Saturday, 27 June 2020

Capak Says Ostojic Belittling Epidemiologists By Self-Isolating On His Own

ZAGREB, June 27, 2020 - Croatian Public Health Institute (HZJZ) head Krunoslav Capak has said that people infected with coronavirus are now observed to have milder symptoms, which is still not proof that the virus has grown weaker, and that by self-isolating SDP official Rajko Ostojic has shown disrespect for epidemiologists.

"We have been observing somewhat milder clinical presentations," Capak told the N1 broadcaster on Saturday, adding that he had heard from epidemiologists in Serbia, Montenegro, Bosnia and Herzegovina, and Slovenia that people infected with the virus in those countries now had mild symptoms and that many did not have any.

He noted, however, that it was still too early to say that the virus had grown weaker before the research was done on a larger number of people.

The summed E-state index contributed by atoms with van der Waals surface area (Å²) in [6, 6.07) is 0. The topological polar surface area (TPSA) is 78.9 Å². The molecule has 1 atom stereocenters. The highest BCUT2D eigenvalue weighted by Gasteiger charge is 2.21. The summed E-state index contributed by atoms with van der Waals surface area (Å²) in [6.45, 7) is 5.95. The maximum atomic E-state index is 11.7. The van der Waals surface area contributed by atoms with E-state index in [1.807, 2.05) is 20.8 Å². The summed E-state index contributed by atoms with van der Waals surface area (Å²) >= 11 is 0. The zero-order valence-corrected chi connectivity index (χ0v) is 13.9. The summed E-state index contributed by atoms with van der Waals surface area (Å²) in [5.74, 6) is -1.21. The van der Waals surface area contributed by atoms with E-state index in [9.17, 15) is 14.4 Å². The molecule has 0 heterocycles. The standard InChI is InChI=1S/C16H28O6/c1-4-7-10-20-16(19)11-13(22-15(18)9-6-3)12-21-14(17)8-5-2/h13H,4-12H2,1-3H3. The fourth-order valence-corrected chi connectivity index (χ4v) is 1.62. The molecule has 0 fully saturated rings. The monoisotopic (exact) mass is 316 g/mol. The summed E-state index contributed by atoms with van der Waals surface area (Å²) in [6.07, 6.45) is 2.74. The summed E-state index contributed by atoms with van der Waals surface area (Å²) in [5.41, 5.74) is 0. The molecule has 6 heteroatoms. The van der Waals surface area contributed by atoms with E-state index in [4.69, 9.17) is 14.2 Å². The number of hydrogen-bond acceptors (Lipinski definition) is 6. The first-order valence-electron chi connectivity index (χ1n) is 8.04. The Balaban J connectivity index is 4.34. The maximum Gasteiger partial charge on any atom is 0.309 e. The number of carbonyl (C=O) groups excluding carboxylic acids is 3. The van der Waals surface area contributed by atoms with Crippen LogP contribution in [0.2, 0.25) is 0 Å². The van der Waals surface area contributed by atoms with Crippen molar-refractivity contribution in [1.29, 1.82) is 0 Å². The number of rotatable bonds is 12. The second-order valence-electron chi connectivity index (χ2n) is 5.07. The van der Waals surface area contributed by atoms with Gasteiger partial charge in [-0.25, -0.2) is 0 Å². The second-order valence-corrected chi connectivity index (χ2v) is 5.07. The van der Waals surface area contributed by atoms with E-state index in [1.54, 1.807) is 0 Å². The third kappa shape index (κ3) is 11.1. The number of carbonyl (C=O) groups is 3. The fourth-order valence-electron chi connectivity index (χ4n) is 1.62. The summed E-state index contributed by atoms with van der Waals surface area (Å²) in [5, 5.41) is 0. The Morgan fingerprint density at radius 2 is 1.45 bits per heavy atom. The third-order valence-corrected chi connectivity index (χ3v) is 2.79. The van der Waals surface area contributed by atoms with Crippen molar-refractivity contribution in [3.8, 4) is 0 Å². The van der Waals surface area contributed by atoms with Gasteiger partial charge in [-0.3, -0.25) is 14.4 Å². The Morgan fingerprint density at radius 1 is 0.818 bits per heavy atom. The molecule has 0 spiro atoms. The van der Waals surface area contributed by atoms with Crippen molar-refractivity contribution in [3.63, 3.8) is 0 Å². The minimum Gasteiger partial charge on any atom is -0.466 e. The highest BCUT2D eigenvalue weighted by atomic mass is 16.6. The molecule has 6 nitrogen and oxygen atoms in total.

The average patient now is on average 20 years younger than the average patient in March, which is mostly due to the fact that younger people have travelled to neighbouring countries and a large number of infections have been contracted in night clubs, he said.

Epidemiologists should decide if someone is at risk of catching the disease

Commenting on Social Democratic Party (SDP) vice-president Rajko Ostojic going into self-isolation on his own following contact with a party colleague who has tested positive for COVID-19, Capak said that with his actions and statements for the media Ostojic was humiliating epidemiologists.

"Ostojic is a gastroenterologist, we do not interfere in his diagnostics and treatment options, so he, too, should stay out of epidemiologists' work," he said.

Capak recalled that epidemiologists had assessed that Prime Minister Andrej Plenkovic did not have to self-isolate after a brief encounter of fewer than three minutes and without close contact with Serbian tennis player Novak Djokovic, who has been diagnosed with COVID-19, at a tournament in Zadar last weekend.

Capak also said that there was no need for Plenkovic to get tested again as he had not been in close contact with Djokovic.